The protesters shouted "We have no one but God" and "Down with the regime." An activist named Tamir told Reuters they planned to hold a sit-in in the square.

"We tried to start a march down to the main market but the organizers told us to stop, it's too dangerous. No one dares go down to the main streets. So we will stay in Khalidiya and we will stay here in the square and we will not leave from here."

After signing on to the plan early last week, Assad's regime had only intensified the violence, rather than easing up, and it was condemned internationally for flouting the agreement. Government troops killed hundreds in just the past week. On Monday, security forces killed at least 42 people, most of them in Homs.

Opposition activist Mohammed Saleh said the heavy bombardment of Homs stopped Tuesday morning and tanks were seen pulling out of the streets. Another Homs-based activist said he saw armored vehicles leaving early Tuesday on a highway leading to the city of Palmyra to the east. He asked that his name not be made public for fear of retribution.

Homs, Syria's third-largest city, has a population of 800,000 and is at the epicenter of the revolt against Assad, located about 100 miles north of the capital, Damascus. Many Syrians refer to Homs as the "capital of the revolution."

Elsewhere, several men from an "armed terrorist group" trying to cross from the Turkish border into Syria were shot dead, the state news agency said.

"Special forces were able to kill and wound several gunmen and seized some weapons, ammunitions, army uniforms, communication tools and fake identity cards," SANA said, but it did not give a specific casualty count.

SANA also reported that a "terrorist group" had attacked a gas pipeline near Homs but there were no further details immediately available.

Syria's top opposition leader Burhan Ghalioun called Sunday for the League to bring the U.N. Security Council into the effort. The U.N. says more than 5,000 people have been killed since March in the political violence.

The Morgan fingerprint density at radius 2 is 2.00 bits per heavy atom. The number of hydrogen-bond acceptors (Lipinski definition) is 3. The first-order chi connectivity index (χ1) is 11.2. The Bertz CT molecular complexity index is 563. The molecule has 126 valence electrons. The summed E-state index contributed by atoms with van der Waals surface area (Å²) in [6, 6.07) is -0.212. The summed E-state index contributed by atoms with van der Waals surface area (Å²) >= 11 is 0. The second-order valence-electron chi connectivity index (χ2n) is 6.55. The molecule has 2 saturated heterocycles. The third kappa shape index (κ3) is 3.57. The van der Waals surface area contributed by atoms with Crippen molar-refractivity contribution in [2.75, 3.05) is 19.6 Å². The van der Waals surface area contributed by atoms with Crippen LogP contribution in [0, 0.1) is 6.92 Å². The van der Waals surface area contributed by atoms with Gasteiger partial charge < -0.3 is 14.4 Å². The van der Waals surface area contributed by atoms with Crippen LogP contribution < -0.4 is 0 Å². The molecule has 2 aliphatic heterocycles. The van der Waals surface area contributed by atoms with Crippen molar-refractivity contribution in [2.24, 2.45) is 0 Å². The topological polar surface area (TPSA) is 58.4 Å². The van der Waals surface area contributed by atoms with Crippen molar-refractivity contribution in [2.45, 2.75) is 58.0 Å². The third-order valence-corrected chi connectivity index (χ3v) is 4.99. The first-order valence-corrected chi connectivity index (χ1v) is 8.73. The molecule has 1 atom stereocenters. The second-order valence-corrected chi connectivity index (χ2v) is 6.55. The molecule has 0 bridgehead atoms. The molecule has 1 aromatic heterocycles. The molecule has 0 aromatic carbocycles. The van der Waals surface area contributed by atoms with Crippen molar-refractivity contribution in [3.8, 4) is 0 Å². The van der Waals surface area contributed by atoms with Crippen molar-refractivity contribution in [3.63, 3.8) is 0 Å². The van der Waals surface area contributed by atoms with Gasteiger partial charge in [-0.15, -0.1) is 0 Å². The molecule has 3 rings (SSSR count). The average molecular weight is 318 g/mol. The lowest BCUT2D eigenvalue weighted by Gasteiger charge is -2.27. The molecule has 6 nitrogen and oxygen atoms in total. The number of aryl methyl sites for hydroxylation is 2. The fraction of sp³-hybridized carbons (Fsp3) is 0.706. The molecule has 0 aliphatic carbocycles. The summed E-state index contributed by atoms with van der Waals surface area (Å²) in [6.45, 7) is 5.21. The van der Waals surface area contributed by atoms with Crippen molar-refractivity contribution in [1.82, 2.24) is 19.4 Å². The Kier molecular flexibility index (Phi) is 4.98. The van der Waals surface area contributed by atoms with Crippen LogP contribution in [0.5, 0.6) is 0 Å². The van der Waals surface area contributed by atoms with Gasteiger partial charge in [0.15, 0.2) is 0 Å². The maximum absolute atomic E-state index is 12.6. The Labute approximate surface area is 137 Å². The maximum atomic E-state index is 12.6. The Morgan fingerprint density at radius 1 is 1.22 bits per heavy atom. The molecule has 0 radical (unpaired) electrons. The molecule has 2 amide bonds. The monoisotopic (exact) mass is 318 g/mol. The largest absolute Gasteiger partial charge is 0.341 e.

In Cairo, an official at the Arab League's operations room said the Sudanese head of the mission to Syria, Gen. Mohamed Ahmed Mustafa al-Dabi, was leading the team of at least 12 observers in Homs Tuesday. The official, who spoke on condition of anonymity because he was not authorized to speak to journalists, gave no further details.

Parts of Homs are defended by the Free Syrian Army, made up of defectors from the regular armed forces, who say they have tried to protect civilians.

The Arab League plan agreed to by Assad last week requires the government to remove its security forces and heavy weapons from city streets, start talks with opposition leaders and allow human rights workers and journalists into the country. Before Tuesday's redeployment of at least some tanks, there had been no sign that Assad was implementing any of the terms, much less letting up on his brutal crackdown.

Assad's opponents fear that the monitors — who arrived in the country on Monday after weeks of negotiations with Arab states — will be used as a cloak of respectability for a government that will hide the extent of violence.